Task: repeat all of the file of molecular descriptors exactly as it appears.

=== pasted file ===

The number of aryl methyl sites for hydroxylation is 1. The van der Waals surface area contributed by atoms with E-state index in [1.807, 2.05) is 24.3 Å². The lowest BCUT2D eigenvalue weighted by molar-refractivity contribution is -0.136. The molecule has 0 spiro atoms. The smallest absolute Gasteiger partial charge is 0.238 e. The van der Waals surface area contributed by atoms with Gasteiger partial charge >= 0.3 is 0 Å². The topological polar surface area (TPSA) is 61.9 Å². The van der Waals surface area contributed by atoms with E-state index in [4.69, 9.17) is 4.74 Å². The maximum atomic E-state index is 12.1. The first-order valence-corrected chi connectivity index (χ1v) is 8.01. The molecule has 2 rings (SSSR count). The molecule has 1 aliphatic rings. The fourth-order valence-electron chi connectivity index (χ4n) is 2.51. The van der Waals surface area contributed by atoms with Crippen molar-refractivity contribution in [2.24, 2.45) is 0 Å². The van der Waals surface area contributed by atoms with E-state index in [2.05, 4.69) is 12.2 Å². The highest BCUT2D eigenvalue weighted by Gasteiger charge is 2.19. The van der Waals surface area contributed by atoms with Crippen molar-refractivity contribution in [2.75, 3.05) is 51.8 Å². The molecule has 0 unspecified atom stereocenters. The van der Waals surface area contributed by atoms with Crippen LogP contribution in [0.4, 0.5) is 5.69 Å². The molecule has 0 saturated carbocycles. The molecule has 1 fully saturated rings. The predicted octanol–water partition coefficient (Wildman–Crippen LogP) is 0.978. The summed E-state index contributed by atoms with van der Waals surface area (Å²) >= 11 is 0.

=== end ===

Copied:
The number of aryl methyl sites for hydroxylation is 1. The van der Waals surface area contributed by atoms with E-state index in [1.807, 2.05) is 24.3 Å². The lowest BCUT2D eigenvalue weighted by molar-refractivity contribution is -0.136. The molecule has 0 spiro atoms. The smallest absolute Gasteiger partial charge is 0.238 e. The van der Waals surface area contributed by atoms with Gasteiger partial charge >= 0.3 is 0 Å². The topological polar surface area (TPSA) is 61.9 Å². The van der Waals surface area contributed by atoms with E-state index in [4.69, 9.17) is 4.74 Å². The maximum atomic E-state index is 12.1. The first-order valence-corrected chi connectivity index (χ1v) is 8.01. The molecule has 2 rings (SSSR count). The molecule has 1 aliphatic rings. The fourth-order valence-electron chi connectivity index (χ4n) is 2.51. The van der Waals surface area contributed by atoms with Crippen molar-refractivity contribution in [2.24, 2.45) is 0 Å². The van der Waals surface area contributed by atoms with E-state index in [2.05, 4.69) is 12.2 Å². The highest BCUT2D eigenvalue weighted by Gasteiger charge is 2.19. The van der Waals surface area contributed by atoms with Crippen molar-refractivity contribution in [2.75, 3.05) is 51.8 Å². The molecule has 0 unspecified atom stereocenters. The van der Waals surface area contributed by atoms with Crippen LogP contribution in [0.4, 0.5) is 5.69 Å². The molecule has 0 saturated carbocycles. The molecule has 1 fully saturated rings. The predicted octanol–water partition coefficient (Wildman–Crippen LogP) is 0.978. The summed E-state index contributed by atoms with van der Waals surface area (Å²) >= 11 is 0.